Friday, March 30, 2012

Intego Acquired by CAS

Recently, I had the chance to chat with Charles Bell, Founder of Intego Nurse Call.  I always enjoy meeting fellow entrepreneurs - for those of you who don't know entrepreneurship is an incurable disease as much as it is a passion.

Listening to Charles, I am reminded of the raw creativity and passion that drives innovation and ultimately new jobs into our struggling economy.  Charles started his company in the early 1980s but has been in the industry since the early 1970s.  He regaled me with stories of old Zettler systems that he was able to wire and do innovative things with, but finally settled on the fact that he needed to build something all his own that would challenge the status quo.

The Intego mindset is simplicity - how can we provide a system let the RNs be with patients more?  How can we leverage what has to be there in the wall In a communication model that compliments ease of use? 

Charles speaks highly of what he calls the ROC - this model takes all the patients calls from nurse call and routes them directly to the centralized operator core.  Thus, removing the direct interaction from the caregiver and allowing her to prioritize her response using her skill set as a nurse to determine who/ what needs attention first.   The strategy is to utilize a low cost device - such as a pager - that can compile the messages the caregiver receives.

This model is one that I have been promoting for a while as well.  The data models that I have run support the idea that providing greater context to the alarm and alert message can be extremely valuable to the caregiver.  The challenge is the design model - the clinical aspects of the design must be setup by a RN with a technology background.   Someone who understands the information being recievded in the command center and how it can be distributed in a meaningful way. 

The theory is this - patient presses the big red button on their pillow speaker (aka the "paddle") the call goes to a centralized point in the hospital, such as the operator area (where external calls are received) then the operator triages them back to the floor.  (Look back to the blog I did on Chris Heim from AmCom) 

Since you are using a lay person to triage - its important to design a really simple decision tree process.  (Similar thought if you have your IT Help Desk triaging Nurse Call issues)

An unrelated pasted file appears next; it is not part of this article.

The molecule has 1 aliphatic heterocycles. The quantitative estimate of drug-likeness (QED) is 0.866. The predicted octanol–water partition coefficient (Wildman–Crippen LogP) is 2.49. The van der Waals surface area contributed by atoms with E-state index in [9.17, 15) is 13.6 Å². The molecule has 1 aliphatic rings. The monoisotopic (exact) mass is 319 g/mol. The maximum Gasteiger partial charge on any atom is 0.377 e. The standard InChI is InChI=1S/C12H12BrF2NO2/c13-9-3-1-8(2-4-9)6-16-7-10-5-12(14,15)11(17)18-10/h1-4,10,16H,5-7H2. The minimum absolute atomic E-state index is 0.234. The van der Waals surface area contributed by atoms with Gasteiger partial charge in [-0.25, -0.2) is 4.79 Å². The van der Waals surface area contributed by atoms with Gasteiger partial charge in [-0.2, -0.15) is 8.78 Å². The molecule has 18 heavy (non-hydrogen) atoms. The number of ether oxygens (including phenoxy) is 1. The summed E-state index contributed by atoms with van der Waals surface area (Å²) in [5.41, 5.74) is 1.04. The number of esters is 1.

What I have found looking at this model is often laziness kills it's effectiveness.  The operators may not use the available messages and only distribute a blank - assigned message - ie "PCT Needed".  If the team answering the calls are not driven to follow the process it becomes garbage in garbage out.  It is critical to manage the data associated with their effectiveness and following the process. 

The other side of this data is to identify if the caregivers are using a task list approach or varying their response based on type of need - you cannot run the data model or report on this model any more effectively than decentralized to phones if you are not following the process correctly.   

I also HIGHLY recommend coupling this with strategic automatic distribution of specific Emergency level call types AND allowing the caregiver to call back into the patients room via a call back feature on their wireless phone (or smart phone if available).

This strategy is complimented by Intego recently being acquitred by Critical Alert Systems. CAS is a relative new comer to the industry, as its a purpose built organization to compile specific technologies to drive full throttle into the industry. Charles will remain with Intego focused on driving new business and strategic relationships. 

Great conversation - thanks to Charles for taking the time to chat with me.

If you have a health IT business in the medical device space and want to be featured in the blog email me - our next feature is with Strykers Rich Mayoras - talking about their new wireless bed.

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